Unless you’ve been living in a cave, you’ve probably heard that Apple plans to create a television of the future. Why not? Apple has a history of bending the status quo to do their bidding, and there are plenty of examples of past success.
Apple redefined personal computing with the Mac. Apple redefined the portable music player. Apple redefined how to buy music online. Apple redefined the smart phone. Apple redefined apps and how to buy them. Apple redefined the tablet computer.
Why not television, too?
First, here’s what I want in an Apple television.
The redefined TV must have a couple of screen sizes. Not every can handle a 55-inch screen. Apple needs to build-in Siri, the intelligent assistant (either through other iDevices, or directly into the TV itself). Voice recognition is a must.
The TV also needs a camera, but not just any camera. To differentiate itself, Apple’s television needs motion sensor capability that’s better than Microsoft Kinect. It should be able to recognize my face, and follow my face around the room.
Also important is FaceTime, which has yet to hit the big time like Skype. Despite Skype, iChat, AOL, and FaceTime, video calls haven’t quite caught on with the great unwashed masses. An Apple television could set the standard for video calls.
Of course, Apple needs a television screen that is higher quality than Samsung or Sony or other wannabes. That’s a given. I envision a giant, 16-9 aluminum clad iPad hung on the wall. And it can be operated by iPhone, iPod touch, Mac or iPad.
All of this is within Apple’s capability. Add television specific apps to the mix, and Apple has an entertainment and information powerhouse not easily copied by Samsung (not that they won’t try– the only thing they haven’t copied yet is Apple’s logo and cool).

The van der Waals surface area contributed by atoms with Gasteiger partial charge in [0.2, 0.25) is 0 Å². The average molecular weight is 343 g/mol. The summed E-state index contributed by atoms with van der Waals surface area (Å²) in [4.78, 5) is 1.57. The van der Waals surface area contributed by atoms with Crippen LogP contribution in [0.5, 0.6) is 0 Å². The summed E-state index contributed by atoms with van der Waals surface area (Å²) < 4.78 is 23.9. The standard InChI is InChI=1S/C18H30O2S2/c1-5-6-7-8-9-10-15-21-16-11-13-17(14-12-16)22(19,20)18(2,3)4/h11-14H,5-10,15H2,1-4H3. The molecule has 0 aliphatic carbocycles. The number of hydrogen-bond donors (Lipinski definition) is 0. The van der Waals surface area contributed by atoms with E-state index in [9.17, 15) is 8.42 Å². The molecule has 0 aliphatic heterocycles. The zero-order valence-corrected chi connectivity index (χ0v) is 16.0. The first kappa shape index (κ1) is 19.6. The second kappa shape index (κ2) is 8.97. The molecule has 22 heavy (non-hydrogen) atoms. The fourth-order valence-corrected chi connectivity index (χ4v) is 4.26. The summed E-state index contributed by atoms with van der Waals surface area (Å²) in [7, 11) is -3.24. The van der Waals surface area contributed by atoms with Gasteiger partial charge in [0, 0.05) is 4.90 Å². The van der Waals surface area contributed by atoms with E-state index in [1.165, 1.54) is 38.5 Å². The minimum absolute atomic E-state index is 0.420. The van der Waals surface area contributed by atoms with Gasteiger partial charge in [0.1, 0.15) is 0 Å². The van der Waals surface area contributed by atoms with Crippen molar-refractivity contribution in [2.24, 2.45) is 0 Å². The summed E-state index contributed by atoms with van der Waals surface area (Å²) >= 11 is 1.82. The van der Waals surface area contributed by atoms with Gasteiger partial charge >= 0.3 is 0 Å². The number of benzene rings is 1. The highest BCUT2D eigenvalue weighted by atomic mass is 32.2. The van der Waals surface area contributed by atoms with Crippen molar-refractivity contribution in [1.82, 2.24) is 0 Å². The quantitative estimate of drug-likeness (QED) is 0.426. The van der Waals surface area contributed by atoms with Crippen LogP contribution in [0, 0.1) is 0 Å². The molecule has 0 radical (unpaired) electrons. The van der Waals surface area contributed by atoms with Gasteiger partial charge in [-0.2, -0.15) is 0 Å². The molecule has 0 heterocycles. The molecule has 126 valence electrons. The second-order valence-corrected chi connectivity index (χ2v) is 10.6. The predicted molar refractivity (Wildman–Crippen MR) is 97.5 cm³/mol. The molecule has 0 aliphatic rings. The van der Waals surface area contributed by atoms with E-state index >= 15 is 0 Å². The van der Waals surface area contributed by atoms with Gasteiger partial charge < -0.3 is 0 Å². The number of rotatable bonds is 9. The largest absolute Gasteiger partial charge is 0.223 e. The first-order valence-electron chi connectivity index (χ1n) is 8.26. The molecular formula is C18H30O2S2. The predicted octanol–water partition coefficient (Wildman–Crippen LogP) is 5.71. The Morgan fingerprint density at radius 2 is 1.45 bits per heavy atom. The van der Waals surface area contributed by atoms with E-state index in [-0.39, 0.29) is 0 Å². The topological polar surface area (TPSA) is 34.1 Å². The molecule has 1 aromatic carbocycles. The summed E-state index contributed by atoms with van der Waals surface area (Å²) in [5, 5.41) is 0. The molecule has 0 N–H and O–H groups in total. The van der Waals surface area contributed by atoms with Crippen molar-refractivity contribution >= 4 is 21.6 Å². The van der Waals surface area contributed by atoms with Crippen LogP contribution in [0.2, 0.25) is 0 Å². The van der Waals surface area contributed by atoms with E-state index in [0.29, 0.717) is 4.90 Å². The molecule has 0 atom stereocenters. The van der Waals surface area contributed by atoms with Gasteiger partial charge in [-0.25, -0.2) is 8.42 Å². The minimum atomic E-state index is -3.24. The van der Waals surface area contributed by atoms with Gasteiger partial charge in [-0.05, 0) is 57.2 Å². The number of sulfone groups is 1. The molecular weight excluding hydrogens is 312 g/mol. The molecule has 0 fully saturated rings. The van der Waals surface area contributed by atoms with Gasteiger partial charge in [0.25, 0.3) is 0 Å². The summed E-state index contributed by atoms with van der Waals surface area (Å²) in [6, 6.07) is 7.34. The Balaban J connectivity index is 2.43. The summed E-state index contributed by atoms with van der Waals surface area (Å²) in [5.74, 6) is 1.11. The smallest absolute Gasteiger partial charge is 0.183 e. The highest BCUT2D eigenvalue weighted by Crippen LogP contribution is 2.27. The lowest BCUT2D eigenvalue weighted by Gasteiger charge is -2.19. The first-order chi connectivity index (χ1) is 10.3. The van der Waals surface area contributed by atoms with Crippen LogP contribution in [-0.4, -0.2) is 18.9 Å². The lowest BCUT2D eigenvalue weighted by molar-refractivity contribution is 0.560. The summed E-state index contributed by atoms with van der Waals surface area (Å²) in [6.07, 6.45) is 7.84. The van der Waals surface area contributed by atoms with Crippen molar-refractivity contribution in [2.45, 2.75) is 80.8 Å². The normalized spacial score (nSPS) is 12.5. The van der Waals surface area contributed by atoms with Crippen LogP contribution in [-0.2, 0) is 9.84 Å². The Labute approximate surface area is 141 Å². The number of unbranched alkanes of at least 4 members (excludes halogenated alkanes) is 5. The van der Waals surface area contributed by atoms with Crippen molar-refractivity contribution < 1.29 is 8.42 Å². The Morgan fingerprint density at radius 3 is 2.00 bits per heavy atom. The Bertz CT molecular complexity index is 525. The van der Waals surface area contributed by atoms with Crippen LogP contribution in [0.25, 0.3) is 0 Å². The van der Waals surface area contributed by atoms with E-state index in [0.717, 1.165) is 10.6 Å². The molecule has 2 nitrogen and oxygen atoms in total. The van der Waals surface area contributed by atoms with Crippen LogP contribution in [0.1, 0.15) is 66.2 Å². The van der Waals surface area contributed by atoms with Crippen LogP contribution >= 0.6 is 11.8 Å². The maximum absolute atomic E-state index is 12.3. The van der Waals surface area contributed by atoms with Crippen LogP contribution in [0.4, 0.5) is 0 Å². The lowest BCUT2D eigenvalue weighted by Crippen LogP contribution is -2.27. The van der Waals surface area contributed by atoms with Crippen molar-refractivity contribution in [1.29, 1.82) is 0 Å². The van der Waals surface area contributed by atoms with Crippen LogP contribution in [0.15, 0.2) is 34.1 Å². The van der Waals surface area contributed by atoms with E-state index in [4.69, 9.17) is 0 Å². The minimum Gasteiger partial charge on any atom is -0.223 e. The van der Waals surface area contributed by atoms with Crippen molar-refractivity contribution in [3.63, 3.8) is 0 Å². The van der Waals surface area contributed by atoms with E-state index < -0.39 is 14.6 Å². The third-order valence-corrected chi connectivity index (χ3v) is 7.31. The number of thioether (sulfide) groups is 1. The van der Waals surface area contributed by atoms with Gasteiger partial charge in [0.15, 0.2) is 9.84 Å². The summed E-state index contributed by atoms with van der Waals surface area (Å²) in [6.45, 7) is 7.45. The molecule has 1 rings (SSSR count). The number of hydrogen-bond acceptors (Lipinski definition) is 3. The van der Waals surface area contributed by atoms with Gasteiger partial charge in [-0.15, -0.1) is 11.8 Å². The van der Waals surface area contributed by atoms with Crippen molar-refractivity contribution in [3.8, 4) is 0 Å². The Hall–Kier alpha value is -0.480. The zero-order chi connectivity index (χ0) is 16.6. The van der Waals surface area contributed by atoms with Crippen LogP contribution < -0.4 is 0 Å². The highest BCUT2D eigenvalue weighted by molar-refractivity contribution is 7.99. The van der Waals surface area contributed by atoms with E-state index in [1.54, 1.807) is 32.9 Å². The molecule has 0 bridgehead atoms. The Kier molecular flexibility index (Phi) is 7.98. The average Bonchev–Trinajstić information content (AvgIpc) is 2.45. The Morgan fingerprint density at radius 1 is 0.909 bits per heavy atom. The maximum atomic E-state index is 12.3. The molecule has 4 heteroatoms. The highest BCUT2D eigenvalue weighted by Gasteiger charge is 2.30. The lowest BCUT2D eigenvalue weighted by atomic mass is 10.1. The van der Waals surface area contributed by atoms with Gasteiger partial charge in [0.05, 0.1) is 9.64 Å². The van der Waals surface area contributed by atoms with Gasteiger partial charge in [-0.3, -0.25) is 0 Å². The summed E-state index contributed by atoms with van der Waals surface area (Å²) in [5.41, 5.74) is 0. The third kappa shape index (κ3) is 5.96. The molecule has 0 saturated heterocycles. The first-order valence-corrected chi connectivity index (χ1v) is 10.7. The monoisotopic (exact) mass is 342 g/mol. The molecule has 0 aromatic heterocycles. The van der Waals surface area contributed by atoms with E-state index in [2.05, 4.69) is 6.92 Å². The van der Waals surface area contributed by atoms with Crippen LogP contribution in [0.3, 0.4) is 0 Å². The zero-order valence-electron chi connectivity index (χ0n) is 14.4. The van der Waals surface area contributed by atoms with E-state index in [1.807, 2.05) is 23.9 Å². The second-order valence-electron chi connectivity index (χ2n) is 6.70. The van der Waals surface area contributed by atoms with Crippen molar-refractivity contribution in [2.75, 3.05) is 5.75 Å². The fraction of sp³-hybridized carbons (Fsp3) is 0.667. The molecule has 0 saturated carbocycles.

Finally, the killer app is content. On demand video from every content producer. Forget having a built-in Digital Video Recorder. Who needs a DVR when everything is on demand. Open up a network app and stream everything they have, on demand, when you want it (I’d even settle for watching their ads).
Sounds good, right? Here’s why it won’t work.
Apple can build television hardware to make you drool. Apple can integrate all the apps you’d ever want or need, and open the platform to third party developers.
What Apple can’t do is what Apple failed to do with the iTunes Store. Control content. It’s not that video content and distribution isn’t ripe for an Apple-induced redefinition. It is. But it’s a Balkanized mess that’s more akin to herding cats than building the next generation of home entertainment and information.
Content producers and distributors are deeply in bed with networks, Walmart, satellite, and cable television. The money trail is deep, long, and so intertwined that Apple’s best will not matter. Apple cannot crack the beast of television and movies.
To do so would require a television (and phone and table and PC) platform so compelling, so attractive, so affordable, that it quickly attracts the attention and love and numbers of the masses of people who hate their satellite or cable providers, and are willing to jump ship to something better.
In other words, Apple must provide a better platform of content, and that’s just not possible. Today.
The iTunes Store worked for music, but not TV shows or movies. Content is the nut that Apple must crack. Otherwise, all we’ll get is an expensive TV with an Apple logo stuck on the front.